Well, so far we have no more actual information than what I’ve mentioned here, but we’ve certainly got lots of people screaming at each other and lots of journalists sounding shocked and lots of grandstanding politicians accusing each other of incompetence, as is to be expected.

    But one charge does strike me as standing out, and I wonder if it will stick when all the inquiries have been conducted. Hollande satisfied public demand for a great display of security theater in January when he ordered troops to be deployed to every “sensitive site” in France. A lot of the soldiers I saw here had been quickly redeployed and I’m pretty sure many of them had never been to Paris before. (I asked a group of them for directions once, and discovered to my dismay that they were totally lost. They were very nice, but they were definitely not from these parts. If they’d received orders suddenly to deal with an emergency in another part of the city, I can’t imagine they’d have had a hope of doing it expeditiously.  They were just there for display.)

    The military was hinting that they didn’t have the manpower both to protect genuinely sensitive sites and to send kids from Alsace to wander back and forth all day in every place suddenly viewed as “sensitive” in Paris. And the military’s human resources branch sent a report to the National Assembly in January saying, in effect, “Look, we just don’t have the manpower for this yet.” So it wouldn’t be totally implausible to me if we learn that to satisfy public demand that it do something fearsome-looking, the government overruled the military’s advice to keep the forces where they were most urgently needed. But I don’t know.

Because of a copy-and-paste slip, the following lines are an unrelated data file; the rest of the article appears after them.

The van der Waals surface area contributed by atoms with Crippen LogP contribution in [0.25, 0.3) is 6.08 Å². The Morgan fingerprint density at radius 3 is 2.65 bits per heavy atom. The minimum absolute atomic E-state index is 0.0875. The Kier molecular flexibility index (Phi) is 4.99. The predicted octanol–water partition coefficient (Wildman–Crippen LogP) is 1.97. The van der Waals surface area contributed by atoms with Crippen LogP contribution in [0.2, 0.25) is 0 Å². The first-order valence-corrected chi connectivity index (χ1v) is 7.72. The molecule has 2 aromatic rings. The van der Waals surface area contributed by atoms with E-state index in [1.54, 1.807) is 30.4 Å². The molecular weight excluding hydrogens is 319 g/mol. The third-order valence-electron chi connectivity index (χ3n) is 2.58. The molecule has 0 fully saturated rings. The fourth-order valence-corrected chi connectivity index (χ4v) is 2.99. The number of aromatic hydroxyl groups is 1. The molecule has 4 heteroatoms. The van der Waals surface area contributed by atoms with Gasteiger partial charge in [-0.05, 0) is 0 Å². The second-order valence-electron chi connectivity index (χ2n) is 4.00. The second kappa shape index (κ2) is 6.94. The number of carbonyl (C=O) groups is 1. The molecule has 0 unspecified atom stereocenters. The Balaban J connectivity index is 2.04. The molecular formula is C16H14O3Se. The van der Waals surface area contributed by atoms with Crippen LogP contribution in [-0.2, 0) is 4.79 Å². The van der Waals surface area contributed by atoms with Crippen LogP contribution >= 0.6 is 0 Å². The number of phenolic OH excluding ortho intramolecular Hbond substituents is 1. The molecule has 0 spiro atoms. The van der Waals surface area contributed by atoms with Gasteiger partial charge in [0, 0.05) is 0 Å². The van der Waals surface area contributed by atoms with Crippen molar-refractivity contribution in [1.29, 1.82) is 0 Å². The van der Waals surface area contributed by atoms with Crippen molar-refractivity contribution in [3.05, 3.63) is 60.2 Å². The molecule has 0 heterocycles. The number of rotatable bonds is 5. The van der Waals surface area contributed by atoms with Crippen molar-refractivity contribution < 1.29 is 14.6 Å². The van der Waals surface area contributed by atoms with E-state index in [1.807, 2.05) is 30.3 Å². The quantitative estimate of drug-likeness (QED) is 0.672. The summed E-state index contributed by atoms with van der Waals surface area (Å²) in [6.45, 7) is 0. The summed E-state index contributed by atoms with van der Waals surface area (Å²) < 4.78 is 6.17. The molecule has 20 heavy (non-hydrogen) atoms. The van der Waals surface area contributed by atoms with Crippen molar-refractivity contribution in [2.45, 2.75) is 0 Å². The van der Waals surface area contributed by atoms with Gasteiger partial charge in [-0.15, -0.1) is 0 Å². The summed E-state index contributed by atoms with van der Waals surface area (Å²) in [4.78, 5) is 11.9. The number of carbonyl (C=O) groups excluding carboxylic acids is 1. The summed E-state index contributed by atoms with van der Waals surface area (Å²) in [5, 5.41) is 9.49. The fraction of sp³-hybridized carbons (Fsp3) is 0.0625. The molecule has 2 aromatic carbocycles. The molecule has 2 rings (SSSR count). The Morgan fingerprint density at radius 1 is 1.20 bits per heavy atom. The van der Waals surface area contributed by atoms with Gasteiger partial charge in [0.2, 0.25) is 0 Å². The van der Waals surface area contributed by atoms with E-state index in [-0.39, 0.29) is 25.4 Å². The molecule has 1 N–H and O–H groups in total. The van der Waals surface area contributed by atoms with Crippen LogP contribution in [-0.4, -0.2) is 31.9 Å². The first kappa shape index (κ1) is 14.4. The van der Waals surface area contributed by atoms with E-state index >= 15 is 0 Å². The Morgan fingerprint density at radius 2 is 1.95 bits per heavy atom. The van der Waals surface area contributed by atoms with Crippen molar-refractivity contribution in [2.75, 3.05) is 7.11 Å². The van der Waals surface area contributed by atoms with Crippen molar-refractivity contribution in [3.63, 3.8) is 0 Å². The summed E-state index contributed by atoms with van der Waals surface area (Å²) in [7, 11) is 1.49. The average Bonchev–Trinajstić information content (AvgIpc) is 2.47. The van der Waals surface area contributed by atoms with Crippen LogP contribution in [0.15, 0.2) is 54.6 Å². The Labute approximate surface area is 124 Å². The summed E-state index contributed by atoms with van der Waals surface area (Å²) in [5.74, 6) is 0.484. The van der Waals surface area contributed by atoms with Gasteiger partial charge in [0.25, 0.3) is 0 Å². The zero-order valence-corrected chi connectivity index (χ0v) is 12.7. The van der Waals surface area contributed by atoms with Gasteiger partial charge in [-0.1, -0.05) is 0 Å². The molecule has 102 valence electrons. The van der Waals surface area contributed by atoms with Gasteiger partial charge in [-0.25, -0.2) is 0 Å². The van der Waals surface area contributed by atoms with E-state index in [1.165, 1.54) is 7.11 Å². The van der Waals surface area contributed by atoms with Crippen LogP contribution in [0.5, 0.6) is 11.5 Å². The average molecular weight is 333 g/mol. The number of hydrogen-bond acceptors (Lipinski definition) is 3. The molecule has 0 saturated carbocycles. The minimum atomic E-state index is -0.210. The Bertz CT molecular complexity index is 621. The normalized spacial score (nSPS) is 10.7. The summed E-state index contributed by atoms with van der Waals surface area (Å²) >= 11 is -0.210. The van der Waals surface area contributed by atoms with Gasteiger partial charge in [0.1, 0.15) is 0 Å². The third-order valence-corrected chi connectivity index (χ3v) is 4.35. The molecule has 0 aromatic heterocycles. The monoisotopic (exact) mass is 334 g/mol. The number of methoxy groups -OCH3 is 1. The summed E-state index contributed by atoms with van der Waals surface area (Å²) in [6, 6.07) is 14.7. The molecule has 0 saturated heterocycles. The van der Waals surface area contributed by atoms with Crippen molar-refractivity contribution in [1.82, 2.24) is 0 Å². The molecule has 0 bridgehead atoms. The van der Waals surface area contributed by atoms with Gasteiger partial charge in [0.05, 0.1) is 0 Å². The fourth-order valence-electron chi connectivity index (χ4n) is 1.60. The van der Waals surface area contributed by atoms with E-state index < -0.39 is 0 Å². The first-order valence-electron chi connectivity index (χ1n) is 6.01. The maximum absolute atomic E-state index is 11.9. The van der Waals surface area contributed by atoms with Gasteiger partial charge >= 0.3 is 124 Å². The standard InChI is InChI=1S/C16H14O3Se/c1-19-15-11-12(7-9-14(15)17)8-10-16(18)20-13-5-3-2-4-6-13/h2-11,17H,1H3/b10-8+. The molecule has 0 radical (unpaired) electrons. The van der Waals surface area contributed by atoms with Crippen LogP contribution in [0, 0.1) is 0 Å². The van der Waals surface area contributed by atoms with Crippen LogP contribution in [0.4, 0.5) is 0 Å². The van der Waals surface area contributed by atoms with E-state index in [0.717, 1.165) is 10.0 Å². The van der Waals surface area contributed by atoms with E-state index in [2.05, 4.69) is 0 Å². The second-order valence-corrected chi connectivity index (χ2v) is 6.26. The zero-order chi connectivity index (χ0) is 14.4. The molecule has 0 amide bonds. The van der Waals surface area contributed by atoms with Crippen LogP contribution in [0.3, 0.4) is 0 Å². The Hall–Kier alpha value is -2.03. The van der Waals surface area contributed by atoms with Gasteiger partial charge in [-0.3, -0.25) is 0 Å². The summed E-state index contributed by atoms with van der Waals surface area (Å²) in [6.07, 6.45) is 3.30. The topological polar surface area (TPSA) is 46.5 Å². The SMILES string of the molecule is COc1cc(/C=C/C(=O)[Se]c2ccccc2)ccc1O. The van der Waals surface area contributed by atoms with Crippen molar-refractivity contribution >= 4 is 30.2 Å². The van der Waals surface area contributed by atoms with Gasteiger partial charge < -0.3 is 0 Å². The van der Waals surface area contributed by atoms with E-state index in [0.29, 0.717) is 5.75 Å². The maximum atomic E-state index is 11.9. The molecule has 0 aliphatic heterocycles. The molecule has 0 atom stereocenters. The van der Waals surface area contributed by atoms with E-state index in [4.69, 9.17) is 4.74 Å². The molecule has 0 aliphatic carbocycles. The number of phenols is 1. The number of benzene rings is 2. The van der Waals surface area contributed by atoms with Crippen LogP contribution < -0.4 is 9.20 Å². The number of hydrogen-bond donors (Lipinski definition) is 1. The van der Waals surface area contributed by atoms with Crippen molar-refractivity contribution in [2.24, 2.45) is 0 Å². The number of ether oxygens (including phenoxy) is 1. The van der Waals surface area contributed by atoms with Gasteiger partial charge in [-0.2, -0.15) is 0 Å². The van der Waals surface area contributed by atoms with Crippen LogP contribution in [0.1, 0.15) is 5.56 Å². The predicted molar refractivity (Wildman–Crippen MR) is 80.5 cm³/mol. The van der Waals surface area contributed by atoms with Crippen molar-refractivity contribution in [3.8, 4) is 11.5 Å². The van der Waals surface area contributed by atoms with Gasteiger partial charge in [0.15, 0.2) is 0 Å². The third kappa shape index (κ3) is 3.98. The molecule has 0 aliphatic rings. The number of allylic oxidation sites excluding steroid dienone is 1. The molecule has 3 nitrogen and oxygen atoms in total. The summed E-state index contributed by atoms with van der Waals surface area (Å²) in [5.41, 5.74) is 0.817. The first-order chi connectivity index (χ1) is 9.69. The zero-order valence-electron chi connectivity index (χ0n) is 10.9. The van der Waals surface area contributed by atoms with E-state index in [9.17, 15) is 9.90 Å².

• #27
  28. Petty Boozswha Inactive
    Petty Boozswha
    @PettyBoozswha

    I recall several years ago someone had the bad form to point out that Americans were hiring Palestinian subcontractors to guard our weapons depots in Europe. I don’t remember any follow up but wouldn’t be surprised if they were sent to sensitivity camp for their racial profiling.

    Drudge linked to an article in The Telegraph yesterday about the leader of the group responsible for shooting up the beach in Tunisia. He lives in West London with his five kids on a combination of welfare and disability payments of about $70,000 per year, if I have my exchange rates right. The world, or at least the West, has truly gone mad.

    • #28
  29. Steve C. Member
    Steve C.
    @user_531302

    I find it hard to believe there were no guards or surveillance. Most likely the explosives and the detonators were stored in separate igloos. And the igloos were likely secured with high quality locks. Leading me to conclude two things. First, the thieves had time to cut through the fences and break into 2 separate igloos. Second, it was probably done with the witting or unwitting cooperation of insiders.

    • #29